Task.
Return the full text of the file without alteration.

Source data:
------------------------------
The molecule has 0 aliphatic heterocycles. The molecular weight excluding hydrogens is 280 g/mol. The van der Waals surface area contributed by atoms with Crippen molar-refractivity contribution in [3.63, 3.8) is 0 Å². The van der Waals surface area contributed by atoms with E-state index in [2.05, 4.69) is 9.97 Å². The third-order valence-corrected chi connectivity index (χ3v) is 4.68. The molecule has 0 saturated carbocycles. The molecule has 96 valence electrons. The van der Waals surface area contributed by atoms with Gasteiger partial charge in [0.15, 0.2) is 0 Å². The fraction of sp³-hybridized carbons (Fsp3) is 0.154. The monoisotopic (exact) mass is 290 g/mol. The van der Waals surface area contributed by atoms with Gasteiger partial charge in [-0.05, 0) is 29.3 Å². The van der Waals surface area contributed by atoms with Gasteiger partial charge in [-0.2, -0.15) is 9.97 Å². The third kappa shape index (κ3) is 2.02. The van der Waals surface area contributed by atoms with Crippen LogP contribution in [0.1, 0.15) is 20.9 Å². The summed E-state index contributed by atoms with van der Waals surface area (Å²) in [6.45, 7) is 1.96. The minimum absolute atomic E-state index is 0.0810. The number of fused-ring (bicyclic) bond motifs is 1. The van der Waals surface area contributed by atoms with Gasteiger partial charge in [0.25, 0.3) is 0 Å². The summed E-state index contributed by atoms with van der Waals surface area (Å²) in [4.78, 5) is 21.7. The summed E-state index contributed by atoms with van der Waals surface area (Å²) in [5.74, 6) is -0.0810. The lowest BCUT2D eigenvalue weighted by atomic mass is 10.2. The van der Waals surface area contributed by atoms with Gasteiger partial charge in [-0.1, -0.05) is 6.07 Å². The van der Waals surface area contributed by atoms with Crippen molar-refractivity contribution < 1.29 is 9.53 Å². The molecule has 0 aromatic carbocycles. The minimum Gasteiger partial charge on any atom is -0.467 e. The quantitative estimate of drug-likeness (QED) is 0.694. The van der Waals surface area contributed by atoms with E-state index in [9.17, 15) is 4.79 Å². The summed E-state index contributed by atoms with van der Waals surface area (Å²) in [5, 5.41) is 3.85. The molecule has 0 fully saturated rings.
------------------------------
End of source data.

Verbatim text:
The molecule has 0 aliphatic heterocycles. The molecular weight excluding hydrogens is 280 g/mol. The van der Waals surface area contributed by atoms with Crippen molar-refractivity contribution in [3.63, 3.8) is 0 Å². The van der Waals surface area contributed by atoms with E-state index in [2.05, 4.69) is 9.97 Å². The third-order valence-corrected chi connectivity index (χ3v) is 4.68. The molecule has 0 saturated carbocycles. The molecule has 96 valence electrons. The van der Waals surface area contributed by atoms with Gasteiger partial charge in [0.15, 0.2) is 0 Å². The fraction of sp³-hybridized carbons (Fsp3) is 0.154. The monoisotopic (exact) mass is 290 g/mol. The van der Waals surface area contributed by atoms with Gasteiger partial charge in [-0.05, 0) is 29.3 Å². The van der Waals surface area contributed by atoms with Gasteiger partial charge in [-0.2, -0.15) is 9.97 Å². The third kappa shape index (κ3) is 2.02. The van der Waals surface area contributed by atoms with Crippen LogP contribution in [0.1, 0.15) is 20.9 Å². The summed E-state index contributed by atoms with van der Waals surface area (Å²) in [6.45, 7) is 1.96. The minimum absolute atomic E-state index is 0.0810. The number of fused-ring (bicyclic) bond motifs is 1. The van der Waals surface area contributed by atoms with Gasteiger partial charge in [0.25, 0.3) is 0 Å². The summed E-state index contributed by atoms with van der Waals surface area (Å²) in [4.78, 5) is 21.7. The summed E-state index contributed by atoms with van der Waals surface area (Å²) in [5.74, 6) is -0.0810. The lowest BCUT2D eigenvalue weighted by atomic mass is 10.2. The van der Waals surface area contributed by atoms with Gasteiger partial charge in [-0.1, -0.05) is 6.07 Å². The van der Waals surface area contributed by atoms with Crippen molar-refractivity contribution < 1.29 is 9.53 Å². The molecule has 0 aromatic carbocycles. The minimum Gasteiger partial charge on any atom is -0.467 e. The quantitative estimate of drug-likeness (QED) is 0.694. The van der Waals surface area contributed by atoms with E-state index in [9.17, 15) is 4.79 Å². The summed E-state index contributed by atoms with van der Waals surface area (Å²) in [5, 5.41) is 3.85. The molecule has 0 fully saturated rings.